Whilst learning about current landscape aesthetics, a distinction into two approaches soon became recognizable: cultivated aestheticsand natural aesthetics, where a more suggestive classification would be aesthetics as an ode to artsor cultureand that to (sustainability of) nature. There seems to be a persistent trend going on which determines the latter type of aesthetics as leading in present-day design principles, placing all other (non-sustainable) approaches aside. This is due to the steady trends of mass spatial cultivation throughout the past of which the negative impacts on ecosystems and health are only recently coming to light. It appoints a need for reversal, and returning cultivated places to nature for the sake of ecological restoration and increase of health by ‘imitation of nature’. This approach supports the natural perspective on aesthetics, and leaves those with the artistic point of view with too limited freedom to operate because they are stuck with the origin of arts and science: “natura artis magistra”.
This arises the question if the landscape architect’s artistic layer of style can even be expressed at all in such a climate. The counterpart is that our discipline’s expressive side is simultaneously gaining influence and attention through the rise of Landscape Urbanism, that supports the idea that cities should have a flow-through of nature and landscape. As cities are the representatives of artificiality and culture, this is where the cultivated aesthetics take the stage.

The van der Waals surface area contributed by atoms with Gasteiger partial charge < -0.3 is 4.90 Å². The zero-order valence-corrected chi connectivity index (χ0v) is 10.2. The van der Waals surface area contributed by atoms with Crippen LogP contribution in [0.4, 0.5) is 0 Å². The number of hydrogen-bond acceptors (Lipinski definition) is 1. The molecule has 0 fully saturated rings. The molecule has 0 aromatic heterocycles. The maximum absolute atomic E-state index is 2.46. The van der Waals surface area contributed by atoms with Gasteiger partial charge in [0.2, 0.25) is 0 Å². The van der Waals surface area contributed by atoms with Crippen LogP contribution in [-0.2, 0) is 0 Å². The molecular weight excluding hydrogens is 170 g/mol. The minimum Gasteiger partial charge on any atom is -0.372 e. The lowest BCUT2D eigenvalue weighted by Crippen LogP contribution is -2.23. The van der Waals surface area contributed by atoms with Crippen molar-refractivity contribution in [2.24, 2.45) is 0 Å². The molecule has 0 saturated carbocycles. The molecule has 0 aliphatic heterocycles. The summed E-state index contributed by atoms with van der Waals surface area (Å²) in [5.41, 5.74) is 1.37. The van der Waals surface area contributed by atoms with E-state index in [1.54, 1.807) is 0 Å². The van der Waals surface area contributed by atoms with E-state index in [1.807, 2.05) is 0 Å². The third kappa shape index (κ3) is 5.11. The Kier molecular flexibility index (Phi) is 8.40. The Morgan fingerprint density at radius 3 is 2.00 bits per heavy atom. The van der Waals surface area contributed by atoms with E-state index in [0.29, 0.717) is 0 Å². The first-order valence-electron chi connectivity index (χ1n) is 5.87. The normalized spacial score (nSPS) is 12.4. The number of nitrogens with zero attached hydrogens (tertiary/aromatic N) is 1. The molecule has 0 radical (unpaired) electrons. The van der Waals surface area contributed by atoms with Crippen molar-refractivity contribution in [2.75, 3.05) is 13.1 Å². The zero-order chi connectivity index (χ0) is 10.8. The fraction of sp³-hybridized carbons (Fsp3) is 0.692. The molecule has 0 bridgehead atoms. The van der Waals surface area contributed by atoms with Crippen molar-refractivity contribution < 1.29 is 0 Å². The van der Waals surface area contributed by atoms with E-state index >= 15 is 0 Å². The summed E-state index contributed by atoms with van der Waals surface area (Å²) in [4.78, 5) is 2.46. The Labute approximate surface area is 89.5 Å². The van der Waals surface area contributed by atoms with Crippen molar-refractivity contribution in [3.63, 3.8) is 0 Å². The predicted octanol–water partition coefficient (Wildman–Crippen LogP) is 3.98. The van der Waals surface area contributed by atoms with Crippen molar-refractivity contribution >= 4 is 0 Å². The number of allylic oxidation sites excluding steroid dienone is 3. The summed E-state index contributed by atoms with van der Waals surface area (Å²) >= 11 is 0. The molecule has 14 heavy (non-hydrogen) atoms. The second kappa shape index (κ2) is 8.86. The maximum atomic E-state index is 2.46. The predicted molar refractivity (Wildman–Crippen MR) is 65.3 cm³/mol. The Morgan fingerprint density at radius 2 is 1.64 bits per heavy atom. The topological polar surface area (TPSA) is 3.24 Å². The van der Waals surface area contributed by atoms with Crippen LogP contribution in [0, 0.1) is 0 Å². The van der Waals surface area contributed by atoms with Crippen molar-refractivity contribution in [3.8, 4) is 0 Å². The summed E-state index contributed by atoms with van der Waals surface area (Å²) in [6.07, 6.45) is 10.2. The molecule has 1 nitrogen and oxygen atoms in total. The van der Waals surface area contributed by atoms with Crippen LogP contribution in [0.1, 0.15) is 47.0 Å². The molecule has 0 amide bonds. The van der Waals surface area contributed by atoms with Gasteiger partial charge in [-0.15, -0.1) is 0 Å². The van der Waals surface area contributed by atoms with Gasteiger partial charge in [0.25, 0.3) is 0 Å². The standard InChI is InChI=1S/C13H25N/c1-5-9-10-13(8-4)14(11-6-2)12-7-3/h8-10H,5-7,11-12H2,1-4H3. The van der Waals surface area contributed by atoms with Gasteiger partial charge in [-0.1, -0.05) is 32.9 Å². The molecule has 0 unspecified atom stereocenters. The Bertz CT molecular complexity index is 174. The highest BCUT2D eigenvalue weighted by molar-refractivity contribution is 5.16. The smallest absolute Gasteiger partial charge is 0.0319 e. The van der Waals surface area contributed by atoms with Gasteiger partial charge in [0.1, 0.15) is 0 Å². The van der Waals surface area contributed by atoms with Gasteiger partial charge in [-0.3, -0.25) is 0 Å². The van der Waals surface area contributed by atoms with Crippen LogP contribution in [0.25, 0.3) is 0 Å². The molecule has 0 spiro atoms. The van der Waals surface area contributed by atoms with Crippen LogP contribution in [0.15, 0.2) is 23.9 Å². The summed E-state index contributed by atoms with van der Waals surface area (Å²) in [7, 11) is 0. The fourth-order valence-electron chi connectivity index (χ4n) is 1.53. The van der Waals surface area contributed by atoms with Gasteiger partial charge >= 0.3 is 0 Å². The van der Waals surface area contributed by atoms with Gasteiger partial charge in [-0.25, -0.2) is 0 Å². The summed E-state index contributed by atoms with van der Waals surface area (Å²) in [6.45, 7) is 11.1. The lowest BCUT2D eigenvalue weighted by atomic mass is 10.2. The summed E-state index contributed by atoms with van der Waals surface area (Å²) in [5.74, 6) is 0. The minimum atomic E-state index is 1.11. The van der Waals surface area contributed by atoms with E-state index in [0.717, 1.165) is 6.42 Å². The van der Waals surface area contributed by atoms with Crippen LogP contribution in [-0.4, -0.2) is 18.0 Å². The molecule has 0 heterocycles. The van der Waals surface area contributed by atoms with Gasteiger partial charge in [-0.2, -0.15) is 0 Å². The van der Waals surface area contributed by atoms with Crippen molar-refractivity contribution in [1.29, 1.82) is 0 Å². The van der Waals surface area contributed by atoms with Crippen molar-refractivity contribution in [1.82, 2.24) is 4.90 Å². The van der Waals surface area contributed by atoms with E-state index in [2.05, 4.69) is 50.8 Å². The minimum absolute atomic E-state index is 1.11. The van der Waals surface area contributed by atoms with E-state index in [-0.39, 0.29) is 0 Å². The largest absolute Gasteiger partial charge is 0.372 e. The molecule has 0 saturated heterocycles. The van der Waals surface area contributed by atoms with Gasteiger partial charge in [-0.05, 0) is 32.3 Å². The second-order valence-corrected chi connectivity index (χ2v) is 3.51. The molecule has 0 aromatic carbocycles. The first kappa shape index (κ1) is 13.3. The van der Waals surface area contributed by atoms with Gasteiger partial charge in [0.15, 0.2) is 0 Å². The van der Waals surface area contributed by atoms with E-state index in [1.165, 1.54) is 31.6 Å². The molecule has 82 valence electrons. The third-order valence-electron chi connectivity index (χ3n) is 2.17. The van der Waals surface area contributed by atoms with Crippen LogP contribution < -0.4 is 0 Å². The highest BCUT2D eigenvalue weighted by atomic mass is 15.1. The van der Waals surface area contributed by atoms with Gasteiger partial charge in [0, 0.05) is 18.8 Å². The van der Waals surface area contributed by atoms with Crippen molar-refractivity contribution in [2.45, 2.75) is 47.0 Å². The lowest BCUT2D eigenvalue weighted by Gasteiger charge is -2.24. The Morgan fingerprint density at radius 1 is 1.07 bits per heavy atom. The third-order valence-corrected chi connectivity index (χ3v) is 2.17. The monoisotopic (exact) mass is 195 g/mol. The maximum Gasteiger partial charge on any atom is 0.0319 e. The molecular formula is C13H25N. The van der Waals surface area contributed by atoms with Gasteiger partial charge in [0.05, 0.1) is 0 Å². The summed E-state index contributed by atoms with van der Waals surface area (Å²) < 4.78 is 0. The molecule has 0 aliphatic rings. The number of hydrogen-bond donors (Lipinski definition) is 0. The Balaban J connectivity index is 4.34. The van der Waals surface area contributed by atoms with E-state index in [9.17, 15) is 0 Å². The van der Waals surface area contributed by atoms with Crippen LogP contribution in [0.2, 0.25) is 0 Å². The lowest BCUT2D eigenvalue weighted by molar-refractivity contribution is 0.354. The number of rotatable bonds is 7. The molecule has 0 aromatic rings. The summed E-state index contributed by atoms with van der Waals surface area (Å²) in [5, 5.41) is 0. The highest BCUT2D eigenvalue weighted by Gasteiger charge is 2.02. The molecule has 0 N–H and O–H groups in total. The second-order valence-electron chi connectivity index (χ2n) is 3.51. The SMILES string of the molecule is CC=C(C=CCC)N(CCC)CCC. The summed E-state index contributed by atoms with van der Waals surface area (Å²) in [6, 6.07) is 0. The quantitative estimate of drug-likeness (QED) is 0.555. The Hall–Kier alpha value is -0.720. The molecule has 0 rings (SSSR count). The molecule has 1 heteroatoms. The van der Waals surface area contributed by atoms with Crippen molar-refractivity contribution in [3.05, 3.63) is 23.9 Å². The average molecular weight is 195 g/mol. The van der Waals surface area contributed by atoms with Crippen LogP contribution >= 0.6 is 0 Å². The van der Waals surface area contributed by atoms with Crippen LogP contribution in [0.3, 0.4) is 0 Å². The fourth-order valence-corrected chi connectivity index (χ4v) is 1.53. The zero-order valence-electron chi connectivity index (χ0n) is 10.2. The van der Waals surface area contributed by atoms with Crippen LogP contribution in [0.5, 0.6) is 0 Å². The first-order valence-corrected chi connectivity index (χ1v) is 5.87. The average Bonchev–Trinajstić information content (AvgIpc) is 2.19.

Cultivated and natural aesthetics meet where Landscape Urbanism preaches to cope with nature and landscape as something in between an engine and an ecosystem. This idea of circulation requires a very flexible approach where all concepts and components that make a part of it are inseparable and no permanent solutions exists. This sounds familiar. It reminds of the remarkable lecture given by Matthijs Schouten, who spoke about Buddhism – that pleads against the world of separate phenomena and advocates the idea of impermanence and transiency – and Daoism – about finding harmony in the constant movement of all beings. These non-western interpretations sound like having a lot in common with Landscape Urbanism that propagates the city as a flowing system, as both claim that every entity within a system should be evolvingly interconnected in order to work as a whole.